The combustor 18 comprises inner and outer liners 24, 26 which define an annular combustion zone. The upstream end of the combustion zone is defined by a plurality of fuel injectors 28 which are preferably disposed in two or more circumferential rows. Pressurized air from the compressor 16 passes to a diffuser 29 and then to the combustor. The liners 24, 26 are respectively spaced from the outer casing 14 and an inner casing 30 to provide a flow path for compressor discharge air which insulates the liners from the casings and passes through holes 32, in the liners, to cool their inner surfaces. The remainder of the compressor discharge air (excluding portions which may be used for other purposes such as cooling) enters the combustion zone through and around the injectors 28 to support combustion of fuel.

To more specifically describe the injectors, each injector 28 comprises a generally divergent, hemispherical cup 34 having its open end facing a downstream direction. A fuel passage 36 opens tangentially into the rear of each cup. A Vortex is generated in the cup by compressor discharge air entering tangential slots 38 (FIGS. 3 and 4), formed longitudinally of and spaced around the cup. This axial vortex forms a shear plane which acts as a barrier to prevent escape of fuel from the cup until it has been broken up and entrained in the vortex. Generation of the vortex in the hemispherical cup produces the highest swirling velocities and lowest vortex core pressures at the discharge end of the cup. This tends to maintain the broken up fuel in a plane immediately downstream of the cup, as will be further referenced. Additionally, the lower vortex velocities and the higher core pressures at the rear of the cup tend to prevent a combustible mixture being formed at this point and thus minimize, if not eliminate,

carbon formation in the cup, even at very low fuel-to-air ratios.

A baffle plate 40 is disposed at the downstream end of each cup 34. The plates 40 are generally of segment outline, and the plates of adjacent injectors are closely spaced with a substantially uniform spacing being maintained. The edges of the plates 40, adjacent the liners 24, 26, are also spaced therefrom with the same uniformity of spacing being maintained. The spaced plates form nozzles which accelerate the compressor discharge air as it enters the combustion zone. This high velocity air tends to generate a vortex peripherally around each plate, as indicated in FIGS. 2 and 4. This peripheral vortex, in combination with the axial vortex generated from the cup 34, provides a highly effective shear field for breaking up the fuel into finely dispersed particles in a combustible fuel-to-air mixture, which is maintained in a relatively stable plane, allowing the combustion process to be carried out in a relatively short axial length. A high degree of efiiciency is obtained by reason of the fact that the peripheral vortices provide a continuous supply of air to the over-rich axial vortex. To further explain, under normal fuel-to-air ratios, the mixture created in the cup vortex is over-rich and cannot support combustion, The mixture created by the combined action of this vortex and the peripheral vortex contains suflicient air to fully complete the combustion process. The result is a very stable iiame front of short Iaxial length.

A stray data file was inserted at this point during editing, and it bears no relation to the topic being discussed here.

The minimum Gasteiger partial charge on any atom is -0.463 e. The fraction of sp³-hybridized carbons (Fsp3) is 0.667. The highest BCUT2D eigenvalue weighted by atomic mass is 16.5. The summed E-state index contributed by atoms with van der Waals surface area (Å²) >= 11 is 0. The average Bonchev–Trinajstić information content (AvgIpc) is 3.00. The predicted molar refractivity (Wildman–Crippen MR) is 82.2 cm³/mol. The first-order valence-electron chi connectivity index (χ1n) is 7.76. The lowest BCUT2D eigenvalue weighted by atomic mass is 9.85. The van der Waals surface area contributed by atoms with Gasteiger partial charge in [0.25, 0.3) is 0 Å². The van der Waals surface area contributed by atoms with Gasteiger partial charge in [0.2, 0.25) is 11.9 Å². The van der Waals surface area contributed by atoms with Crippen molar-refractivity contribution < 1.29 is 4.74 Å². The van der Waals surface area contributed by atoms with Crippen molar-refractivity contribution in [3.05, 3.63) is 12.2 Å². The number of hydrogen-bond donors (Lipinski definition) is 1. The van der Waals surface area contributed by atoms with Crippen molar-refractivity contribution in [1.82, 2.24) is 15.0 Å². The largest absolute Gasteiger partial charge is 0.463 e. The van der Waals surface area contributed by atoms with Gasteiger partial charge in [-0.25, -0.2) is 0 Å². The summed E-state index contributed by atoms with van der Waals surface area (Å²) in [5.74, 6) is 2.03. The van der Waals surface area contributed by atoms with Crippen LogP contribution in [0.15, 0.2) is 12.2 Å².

IExclusive of the small amounts of cooling air which enters the holes 32, all of the air for the combustion process within the combustion zone enters the slots 38 or passes around the baffle plates 40. This further contributes to the short stable flame front.

From a structural standpoint, it will be noted that the fuel injectors 28 Aare mounted on struts 42 which are secured to the casing 14. From FIG. 3 it will be seen that the injectors are arranged in three circumferential rows with the injectors being radially aligned. Each strut 42 is formed integrally with the radially aligned, fuel injectors 28 in each of the circumferential rows. The passages 36 lare formed within the strut 42 and are connected to an appropriate source of fuel including a fuel control .which meters the required amount of fuel to be supplied to the fuel injectors, The pressure of the fuel will be relatively low, sufficient only to flow the required fuel rates.

FIG. 5 illustrates an alternate arrangement in which the injectors of one row are angularly offset from the injectors of the adjacent row. By thus offsetting the radial gap between the plates of one row from the radial gap between the plates of an adjacent row, the interference between vortices at adjacent edges of the plates is minimized.

FIG. 6 illustrates another alternate arrangement for minimizing such interference. In FIG. 6 adjacent sides of a plate 40', where both are spaced from another plate 40', have an included angle of approximately 120, thus forming a hexagonal honeycomb with the circular bounds of the liners 24, 26.

The present invention involves the conversion of a liquid fuel to combustible mixture. As in most combustors, there are several mechanisms which may be involved, including vaporization, atomization and carburetion, and the term breaking up is herein used generically to include such mechanisms in the conversion process.

The above and other modifications which will be apparent to those skilled in the art are intended to be within the scope and spirit of the present invention.

Having thus described the invention, what is claimed as novel and desired to be secured by Letters Patent of the United States is:

1. A fuel injector to be disposed in an air stream, said injector comprising,

a cup, open in a downstream direction,

a plurality of longitudinal slots angled generally tangentially to the inner surface of the cup and spaced therearound, said slots providing for the entry of air to generate a vortical flow axially of said cup, relatively low pressure fuel delivery means for directing fuel onto the inner surface of said cup upstream of said slots whereby the fuel will 'be broken up by the shearing action of the entering air streams and carried into the vortical discharge from the cup,

a plate projecting outwardly from the downstream end of said cup and disposed generally in a plane normal to the direction of air flow,